Basilical Hall - House of the Army
This building was the waiting hall for those people who were going to be received by the Caliph in Medina Azahara. It housed, according to some writings of the time, the offices of two important figures: Ziyah ibn Affah, senior equerry, and general Galib. For this reason, the most likely identification of this Basilical Hall is the House of the Army (Dar al-Yund), built around the years 955-960. With a basilical floor, it has five longitudinal naves -three in the centre, which are the main core, and two exterior ones on both sides- with an orientation north-south and a transversal nave occupying the width of the previous ones, with a small room on both ends. The axial nave has a triple horseshoe arch and the rest, a doble one, all of which constitute the access doors from the transversal nave. The arches are supported by capitals made in limestone, where there is an alternation of simple carving, red marble shafts (from Cabra), Arabesques, deep carving, with blueish grey shafts (marble from the mountains of Córdoba).
The only existing doors –of which only the jambs are preserved– are located in the alcoves communicating the further naves of the core with the transversal one, which shows the direct connection of the transversal nave with those in the main core and its isolation compared to the exterior naves. As for the decoration, we can highlight the absence of stone plaques, the cladding of the wall coverings with lime and sand mortar painted in almagrared and white (which were also used in the voussoirs of the arches), and the intention to pretend the use of bricks through a red plaster over the stone voussoirs.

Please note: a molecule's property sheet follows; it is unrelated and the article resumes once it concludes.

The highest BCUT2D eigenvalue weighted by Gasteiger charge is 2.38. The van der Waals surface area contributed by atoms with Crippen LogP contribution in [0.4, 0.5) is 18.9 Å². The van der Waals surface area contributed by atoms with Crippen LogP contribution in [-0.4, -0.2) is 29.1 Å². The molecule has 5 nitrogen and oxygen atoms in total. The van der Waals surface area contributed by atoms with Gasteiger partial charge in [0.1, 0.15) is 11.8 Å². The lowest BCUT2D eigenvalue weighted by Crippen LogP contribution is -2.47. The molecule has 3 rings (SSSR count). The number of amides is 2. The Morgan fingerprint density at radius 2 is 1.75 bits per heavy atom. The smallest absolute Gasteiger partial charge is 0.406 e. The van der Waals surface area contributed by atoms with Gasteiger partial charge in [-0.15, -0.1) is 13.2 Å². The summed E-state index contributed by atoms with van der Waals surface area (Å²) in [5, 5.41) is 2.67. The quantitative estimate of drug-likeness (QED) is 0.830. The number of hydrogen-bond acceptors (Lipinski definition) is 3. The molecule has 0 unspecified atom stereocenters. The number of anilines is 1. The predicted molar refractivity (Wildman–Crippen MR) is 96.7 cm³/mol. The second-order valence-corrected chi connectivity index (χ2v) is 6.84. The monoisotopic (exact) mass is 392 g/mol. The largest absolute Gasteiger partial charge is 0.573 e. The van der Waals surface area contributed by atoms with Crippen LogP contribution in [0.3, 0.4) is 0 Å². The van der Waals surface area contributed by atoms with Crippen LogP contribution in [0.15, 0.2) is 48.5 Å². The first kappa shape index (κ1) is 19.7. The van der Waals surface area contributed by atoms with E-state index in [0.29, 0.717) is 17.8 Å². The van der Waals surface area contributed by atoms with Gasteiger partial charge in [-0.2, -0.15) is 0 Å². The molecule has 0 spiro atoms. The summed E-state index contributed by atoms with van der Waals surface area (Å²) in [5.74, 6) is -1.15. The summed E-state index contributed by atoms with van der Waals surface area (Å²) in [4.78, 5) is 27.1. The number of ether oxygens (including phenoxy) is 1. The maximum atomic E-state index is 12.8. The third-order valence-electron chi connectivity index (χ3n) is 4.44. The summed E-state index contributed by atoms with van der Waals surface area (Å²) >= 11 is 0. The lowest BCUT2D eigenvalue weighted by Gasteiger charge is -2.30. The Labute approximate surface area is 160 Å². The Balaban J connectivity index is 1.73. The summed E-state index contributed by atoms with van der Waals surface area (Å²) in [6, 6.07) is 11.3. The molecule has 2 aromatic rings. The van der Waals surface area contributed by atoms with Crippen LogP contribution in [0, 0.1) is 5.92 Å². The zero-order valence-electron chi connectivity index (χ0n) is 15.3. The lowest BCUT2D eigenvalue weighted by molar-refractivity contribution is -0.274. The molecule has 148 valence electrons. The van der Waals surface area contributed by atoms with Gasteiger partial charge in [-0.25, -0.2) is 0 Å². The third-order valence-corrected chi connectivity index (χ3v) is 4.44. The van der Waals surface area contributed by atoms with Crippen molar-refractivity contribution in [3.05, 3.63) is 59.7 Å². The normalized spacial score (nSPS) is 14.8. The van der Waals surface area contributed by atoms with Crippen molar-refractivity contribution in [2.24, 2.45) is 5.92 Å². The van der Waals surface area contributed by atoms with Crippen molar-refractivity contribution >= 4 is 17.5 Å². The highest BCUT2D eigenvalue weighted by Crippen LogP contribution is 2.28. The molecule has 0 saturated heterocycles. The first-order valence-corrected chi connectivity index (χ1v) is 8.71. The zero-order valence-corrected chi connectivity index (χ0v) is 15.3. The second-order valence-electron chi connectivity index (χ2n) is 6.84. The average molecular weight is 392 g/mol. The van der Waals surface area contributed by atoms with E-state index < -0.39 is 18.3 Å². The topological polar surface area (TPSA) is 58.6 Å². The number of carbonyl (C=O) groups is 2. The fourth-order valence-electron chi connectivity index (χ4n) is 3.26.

The Basilical Hall was not attached to the wall, as there was a corridor separating and connecting the Northern Gate with an important house located in the northwest of the ensemble, which was used as the residence or reception hall for a senior official. From this house, we preserve in the northern side three rooms which are displayed perpendicularly to the wall, opening to a courtyard paved with blocks of stones, with galleries on the northern and western sides.
At the end of the Basilical Hall there is a large square, whose original pavement is not preserved, but we do preserve some remains of the blocks of stone in the centre of the northern side, where a trough for the horses was located. The square is surrounded, on its eastern and western sides, by an arcade gallery between pillars –transformed into a garden in 1960–, and on one of its sides –the one facing the main façade of the building– there are no remains of the jambs that might suggest the existence of doors entering the transversal nave from the outside. For this reason, we cannot think of the existence of an open gallery, as it is the case on the other sides of that square.
On the western side of the square, there is the entrance to the stables of Medina Azahara, displayed in the long space between the official and private sections of the palace, divided lengthways in two spaces by a gallery of pillars. The horses were arranged on the eastern side, with enough space to hold a maximum of twenty five animals. The hay loft was located in the higher part. The western half, at a lower level and steeper, is an open-air space targeted to cleaning chores in the facility. Finally, on the southern side of the terrace, there are remains of a big building arranged around a central courtyard paved with blocks of stone and surrounded by a gallery of pillars at least in two of its sides, although only one of them is still standing. Due to the pillaging suffered, there are barely any remains of the rooms and pillars, but we do preserve three solar clocks, which gave the room the colloquial name of Courtyard of the Clocks.
If you are wondering what to visit in Córdoba, a good option would be the archaeological site of Medina Azahara, choosing one of our guided tours. We will explain there a special chapter dedicated to the Basilical Hall or House of the Army. Choosing to do high quality sightseeing is choosing ArtenCórdoba.
Text: Jesús Pijuán.